Friday News – Big Explosion in MO, 12 Salt Caverns at Risk Near Lake FUBAR

MO – Pipeline blast lights up Pettis County sky
HUGHESVILLE (AP) — A 30-inch natural gas pipeline ruptured in a rural area in western Missouri, causing an explosion and fire that could be seen for several miles. No injuries were reported, authorities said today. . . .

12 more salt caverns with thin walls discovered near La. sinkhole

BATON ROUGE, La. | At least 12 salt-dome caverns in Louisiana are as close to the edge of their supporting underground formations as the one that collapsed last year and caused a huge sinkhole in Assumption Parish. . . .

(11-25) Data show 12 other Louisiana salt caverns with thin walls

That TV Show on Bayou Corne is on TONIGHT!
Tune in Tonight!  TV, LPB – “Louisiana, The State We’re In”
7pm on LPB

LEAN comments in response to proposed rules for
Hydrocarbon Storage Wells in Salt Dome Cavities
and Class III Solution Mining Injection Wells .

Loose Rules for Salt Domes + Sunday News

The AdvocateProposed salt-dome regulations under fire

By David J. Mitchell
“At least a dozen salt-dome caverns in Louisiana are as close to the edge of their supporting underground formations as the one that collapsed last year and caused the yawning sinkhole in Assumption Parish.

Data collected by the state in response to the sinkhole also shows those 12 caverns, along with 15 others, would violate proposed rules mandating a buffer zone of sorts for future caverns to help ensure they are structurally sound. . . “

WAFB – Residents voice concerns over proposed salt dome regulations

The helicorders are showing static today plus work start up this morning.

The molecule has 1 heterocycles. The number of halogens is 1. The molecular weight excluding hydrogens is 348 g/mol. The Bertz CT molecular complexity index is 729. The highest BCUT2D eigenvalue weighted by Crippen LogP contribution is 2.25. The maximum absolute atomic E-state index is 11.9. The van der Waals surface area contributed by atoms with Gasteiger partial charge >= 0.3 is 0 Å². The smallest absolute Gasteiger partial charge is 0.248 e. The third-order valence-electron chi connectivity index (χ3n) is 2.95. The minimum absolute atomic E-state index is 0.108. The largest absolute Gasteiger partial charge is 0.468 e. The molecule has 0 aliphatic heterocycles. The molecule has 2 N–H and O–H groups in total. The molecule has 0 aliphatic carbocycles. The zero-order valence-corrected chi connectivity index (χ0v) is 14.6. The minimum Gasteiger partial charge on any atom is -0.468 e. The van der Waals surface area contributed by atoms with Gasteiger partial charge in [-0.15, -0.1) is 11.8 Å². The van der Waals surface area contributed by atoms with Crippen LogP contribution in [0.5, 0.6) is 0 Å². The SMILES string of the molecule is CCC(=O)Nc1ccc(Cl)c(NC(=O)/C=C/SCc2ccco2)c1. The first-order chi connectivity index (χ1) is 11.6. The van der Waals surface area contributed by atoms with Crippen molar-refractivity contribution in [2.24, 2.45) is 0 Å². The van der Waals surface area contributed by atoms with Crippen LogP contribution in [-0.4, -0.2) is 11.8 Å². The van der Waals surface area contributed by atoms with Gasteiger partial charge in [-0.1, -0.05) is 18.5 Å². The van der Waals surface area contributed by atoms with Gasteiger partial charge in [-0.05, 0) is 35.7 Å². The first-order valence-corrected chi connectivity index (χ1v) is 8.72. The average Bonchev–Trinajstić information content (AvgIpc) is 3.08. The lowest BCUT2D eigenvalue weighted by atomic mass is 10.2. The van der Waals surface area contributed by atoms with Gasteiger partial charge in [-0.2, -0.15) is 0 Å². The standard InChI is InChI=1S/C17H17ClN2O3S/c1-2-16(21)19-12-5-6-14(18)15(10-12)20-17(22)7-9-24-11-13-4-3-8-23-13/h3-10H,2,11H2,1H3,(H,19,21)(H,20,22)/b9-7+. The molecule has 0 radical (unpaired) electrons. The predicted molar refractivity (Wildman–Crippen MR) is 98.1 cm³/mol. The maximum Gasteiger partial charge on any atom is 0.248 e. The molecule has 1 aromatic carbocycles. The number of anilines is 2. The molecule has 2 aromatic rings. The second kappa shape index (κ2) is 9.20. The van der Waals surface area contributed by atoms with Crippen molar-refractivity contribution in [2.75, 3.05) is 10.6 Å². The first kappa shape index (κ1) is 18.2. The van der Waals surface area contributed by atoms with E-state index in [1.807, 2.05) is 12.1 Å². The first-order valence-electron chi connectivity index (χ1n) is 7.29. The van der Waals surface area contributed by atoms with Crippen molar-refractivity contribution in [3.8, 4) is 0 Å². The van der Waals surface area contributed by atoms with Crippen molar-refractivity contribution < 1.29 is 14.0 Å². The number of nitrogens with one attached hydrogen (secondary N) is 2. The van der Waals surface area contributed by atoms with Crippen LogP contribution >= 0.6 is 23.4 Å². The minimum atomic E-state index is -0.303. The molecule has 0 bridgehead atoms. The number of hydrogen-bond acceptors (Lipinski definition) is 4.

Stuart Smith – BP’s digusting, dirty war on its online critics < more stories on this creepy, criminal behavior by BP is on the Real Coastal Warriors‘ face book page this weekend.

BP sends more drilling rigs to the Gulf of Mexico than ever before

Environmental Threats In Louisiana as a Result of the Oil and Gas Industry

Leadership Meeting
New Orleans, LA
October 11, 2013

By Wilma Subra
Subra Company
Louisiana Environmental Action Network

Oil and Gas Wells

There are 4,000 drilling and production platforms in the Gulf of Mexico. The majority of the platforms are off the coast of Louisiana. Thousands of producing wells are also located in the territorial seas off the coast of Louisiana, within three miles of the shore and under state jurisdiction.

Each platform serves a number of producing wells that produce crude oil, natural gas and condensate. The products are transported on shore through a maze of pipelines.

There are also more than 40,000 producing oil and gas wells on land in the state of Louisiana.

The oil and gas wells on shore and off shore leak, spill and discharge toxic chemicals, crude oil, natural gas and produced water on a regular and ongoing basis. These toxic chemicals have a severe impact on the environment of Louisiana including contamination of the air, soil, sediment, surface and groundwater resources, aquatic and terrestrial flora and fauna, and humans.